Recently, I started up my PlayStation Plus subscription and I decided to see what free games the PlayStation 4 was offering. After downloading Resogun, I found this quirky little game, Stick it to the Man! I had never heard of this game until recently through word of mouth. Since it was free, I decided to check it out. I even asked myself, “What could possibly go wrong?” The result of this lone thought was one of the weirdest games I have ever played. Let us jump into this world of paper craft, mind reading, and all-night-long burrito-eating binges, and review Stick it to the Man!

Jump to read the rest of the review!

There are a million different ways to write game reviews, and somehow, I feel like every single one of them misses the point of gaming. They might say, "this is buggy," "the bosses are clever," or even the dreadful, "it's fun." Professional sites that are supposed to be leading this medium forward are plagued by impressionistic reviews that tell the reader diddley-squat (and yes, we're often just as guilty). The reason, I fear, is that nobody has any idea what the hell game reviews actually are.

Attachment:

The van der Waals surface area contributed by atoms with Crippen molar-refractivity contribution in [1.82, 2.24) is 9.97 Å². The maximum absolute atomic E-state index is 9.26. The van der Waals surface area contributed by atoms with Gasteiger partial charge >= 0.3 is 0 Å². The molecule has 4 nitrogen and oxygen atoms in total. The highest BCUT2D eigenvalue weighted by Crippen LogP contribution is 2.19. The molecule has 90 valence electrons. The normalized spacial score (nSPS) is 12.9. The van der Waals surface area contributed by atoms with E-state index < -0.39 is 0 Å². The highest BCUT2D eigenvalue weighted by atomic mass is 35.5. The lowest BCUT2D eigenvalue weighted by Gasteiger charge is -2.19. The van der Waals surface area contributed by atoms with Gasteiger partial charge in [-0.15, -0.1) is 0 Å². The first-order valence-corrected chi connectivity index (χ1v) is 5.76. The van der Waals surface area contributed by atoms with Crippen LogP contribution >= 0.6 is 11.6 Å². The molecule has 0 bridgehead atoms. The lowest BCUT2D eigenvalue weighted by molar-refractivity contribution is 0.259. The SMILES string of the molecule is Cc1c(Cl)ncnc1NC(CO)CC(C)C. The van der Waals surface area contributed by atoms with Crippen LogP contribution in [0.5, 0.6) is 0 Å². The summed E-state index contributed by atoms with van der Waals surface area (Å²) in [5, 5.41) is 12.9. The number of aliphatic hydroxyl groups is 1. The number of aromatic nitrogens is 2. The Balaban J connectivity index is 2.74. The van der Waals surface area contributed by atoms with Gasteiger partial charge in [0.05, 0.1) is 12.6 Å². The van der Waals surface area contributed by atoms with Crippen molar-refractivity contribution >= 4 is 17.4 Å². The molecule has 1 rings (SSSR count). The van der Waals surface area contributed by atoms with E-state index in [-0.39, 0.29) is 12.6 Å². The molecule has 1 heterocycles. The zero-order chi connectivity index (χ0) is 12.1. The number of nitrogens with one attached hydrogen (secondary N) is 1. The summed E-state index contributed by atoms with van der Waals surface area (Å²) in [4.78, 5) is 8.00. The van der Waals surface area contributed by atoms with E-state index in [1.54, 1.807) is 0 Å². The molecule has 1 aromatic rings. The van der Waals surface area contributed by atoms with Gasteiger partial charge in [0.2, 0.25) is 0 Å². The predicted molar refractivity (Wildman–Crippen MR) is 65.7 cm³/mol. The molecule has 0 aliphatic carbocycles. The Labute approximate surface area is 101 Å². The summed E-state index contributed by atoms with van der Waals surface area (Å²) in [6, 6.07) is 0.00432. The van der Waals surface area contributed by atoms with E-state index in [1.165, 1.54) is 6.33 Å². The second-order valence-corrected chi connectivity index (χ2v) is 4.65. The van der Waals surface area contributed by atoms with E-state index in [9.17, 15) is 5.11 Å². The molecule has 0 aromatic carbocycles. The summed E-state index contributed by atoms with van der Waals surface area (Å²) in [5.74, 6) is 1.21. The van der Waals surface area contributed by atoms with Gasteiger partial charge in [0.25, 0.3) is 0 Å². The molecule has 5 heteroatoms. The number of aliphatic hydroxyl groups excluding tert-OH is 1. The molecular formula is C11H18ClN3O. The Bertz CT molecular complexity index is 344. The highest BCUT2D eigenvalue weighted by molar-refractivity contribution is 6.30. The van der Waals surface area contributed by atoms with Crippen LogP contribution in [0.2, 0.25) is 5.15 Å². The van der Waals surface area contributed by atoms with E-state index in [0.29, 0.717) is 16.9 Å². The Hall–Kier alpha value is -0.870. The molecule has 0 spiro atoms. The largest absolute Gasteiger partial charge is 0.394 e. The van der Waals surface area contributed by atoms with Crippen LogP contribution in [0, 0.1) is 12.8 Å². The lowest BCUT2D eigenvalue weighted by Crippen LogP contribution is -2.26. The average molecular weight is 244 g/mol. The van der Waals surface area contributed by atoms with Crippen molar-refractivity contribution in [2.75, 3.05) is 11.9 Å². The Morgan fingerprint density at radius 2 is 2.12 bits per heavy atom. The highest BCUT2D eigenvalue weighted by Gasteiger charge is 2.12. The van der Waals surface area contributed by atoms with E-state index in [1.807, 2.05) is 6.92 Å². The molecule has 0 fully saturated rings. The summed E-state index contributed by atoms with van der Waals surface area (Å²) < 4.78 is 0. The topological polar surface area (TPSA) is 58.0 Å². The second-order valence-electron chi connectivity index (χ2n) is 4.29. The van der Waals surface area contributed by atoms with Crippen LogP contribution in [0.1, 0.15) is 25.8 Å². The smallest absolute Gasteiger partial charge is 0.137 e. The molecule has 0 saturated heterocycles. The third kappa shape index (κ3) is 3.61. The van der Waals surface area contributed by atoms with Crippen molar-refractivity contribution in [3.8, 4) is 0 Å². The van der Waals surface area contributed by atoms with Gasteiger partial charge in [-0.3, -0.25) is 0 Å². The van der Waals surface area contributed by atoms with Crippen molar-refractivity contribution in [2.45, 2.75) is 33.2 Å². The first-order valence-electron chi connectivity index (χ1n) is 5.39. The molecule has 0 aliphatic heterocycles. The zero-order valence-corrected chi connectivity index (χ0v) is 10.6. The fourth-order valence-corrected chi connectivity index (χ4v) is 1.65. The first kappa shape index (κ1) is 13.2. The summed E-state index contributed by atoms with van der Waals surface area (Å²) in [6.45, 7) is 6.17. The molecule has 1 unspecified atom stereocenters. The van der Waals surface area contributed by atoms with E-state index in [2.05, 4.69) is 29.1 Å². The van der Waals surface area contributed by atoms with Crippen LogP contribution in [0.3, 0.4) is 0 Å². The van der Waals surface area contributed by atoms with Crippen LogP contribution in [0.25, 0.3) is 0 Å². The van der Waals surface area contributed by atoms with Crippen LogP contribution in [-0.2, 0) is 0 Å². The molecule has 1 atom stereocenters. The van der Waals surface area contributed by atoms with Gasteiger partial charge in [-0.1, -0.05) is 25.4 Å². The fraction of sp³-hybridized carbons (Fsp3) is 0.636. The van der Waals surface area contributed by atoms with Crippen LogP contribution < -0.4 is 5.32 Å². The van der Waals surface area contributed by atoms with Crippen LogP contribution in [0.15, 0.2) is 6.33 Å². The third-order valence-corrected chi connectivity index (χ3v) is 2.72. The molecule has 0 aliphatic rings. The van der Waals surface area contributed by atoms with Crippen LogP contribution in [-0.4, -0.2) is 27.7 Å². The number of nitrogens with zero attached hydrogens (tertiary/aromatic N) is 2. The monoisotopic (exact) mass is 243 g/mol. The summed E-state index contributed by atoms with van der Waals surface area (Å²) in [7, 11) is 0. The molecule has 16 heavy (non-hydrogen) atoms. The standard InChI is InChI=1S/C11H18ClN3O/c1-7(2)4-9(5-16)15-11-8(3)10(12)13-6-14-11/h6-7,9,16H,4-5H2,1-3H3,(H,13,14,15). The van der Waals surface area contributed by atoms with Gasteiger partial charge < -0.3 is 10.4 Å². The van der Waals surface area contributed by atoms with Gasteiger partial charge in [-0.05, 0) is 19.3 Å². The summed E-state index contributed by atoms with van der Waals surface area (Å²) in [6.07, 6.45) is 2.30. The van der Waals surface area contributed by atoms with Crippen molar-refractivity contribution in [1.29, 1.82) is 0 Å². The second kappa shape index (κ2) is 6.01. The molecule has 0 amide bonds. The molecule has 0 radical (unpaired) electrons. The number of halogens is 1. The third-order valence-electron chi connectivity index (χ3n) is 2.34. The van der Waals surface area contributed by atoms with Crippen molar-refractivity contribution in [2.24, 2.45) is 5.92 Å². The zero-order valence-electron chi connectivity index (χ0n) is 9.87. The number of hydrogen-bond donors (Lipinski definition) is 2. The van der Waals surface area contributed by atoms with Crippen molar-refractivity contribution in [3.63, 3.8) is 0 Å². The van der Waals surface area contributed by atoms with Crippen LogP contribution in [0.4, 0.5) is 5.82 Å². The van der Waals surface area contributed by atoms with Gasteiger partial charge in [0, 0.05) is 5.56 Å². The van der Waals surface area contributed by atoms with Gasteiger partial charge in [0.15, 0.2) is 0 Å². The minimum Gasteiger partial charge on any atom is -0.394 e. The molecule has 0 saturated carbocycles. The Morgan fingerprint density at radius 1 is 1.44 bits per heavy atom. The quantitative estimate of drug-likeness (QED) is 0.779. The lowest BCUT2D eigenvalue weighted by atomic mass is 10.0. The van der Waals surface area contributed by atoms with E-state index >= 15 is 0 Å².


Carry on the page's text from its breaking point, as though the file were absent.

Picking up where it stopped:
The main purpose of a “review,” as we know it today, is to judge the quality of a game and explain why someone should or shouldn’t get it. But how do we do that? There are so many lenses through which we can examine games. We could explore the level design and mechanics; we could explore the narrative and how it’s conveyed; we could explore the difficulty curve and the feelings that instills in its players. These are all excellent ways of understanding the medium, but they don’t work when they have an ulterior motive—using any of them to declare a game’s overall worth seems downright crude.

So reviews must be something else… But what? Head inside to keep reading my thoughts, and be sure to head over to the comments to help us figure out what game reviews are supposed to be.

If you're reading this, chances are you've heard about Transistor, Supergiant's newest game and successor to their previous title Bastion. Like its predecessor Transistor is both a visual and audible masterpiece worth seeing and hearing at least once, but that won't make it a great game all on its own. Since its announced Transistor has been shaping up to be a title well worth playing, but did it deliver or did it end up being just another game not worth paying any attention to? Hop on in to read the review!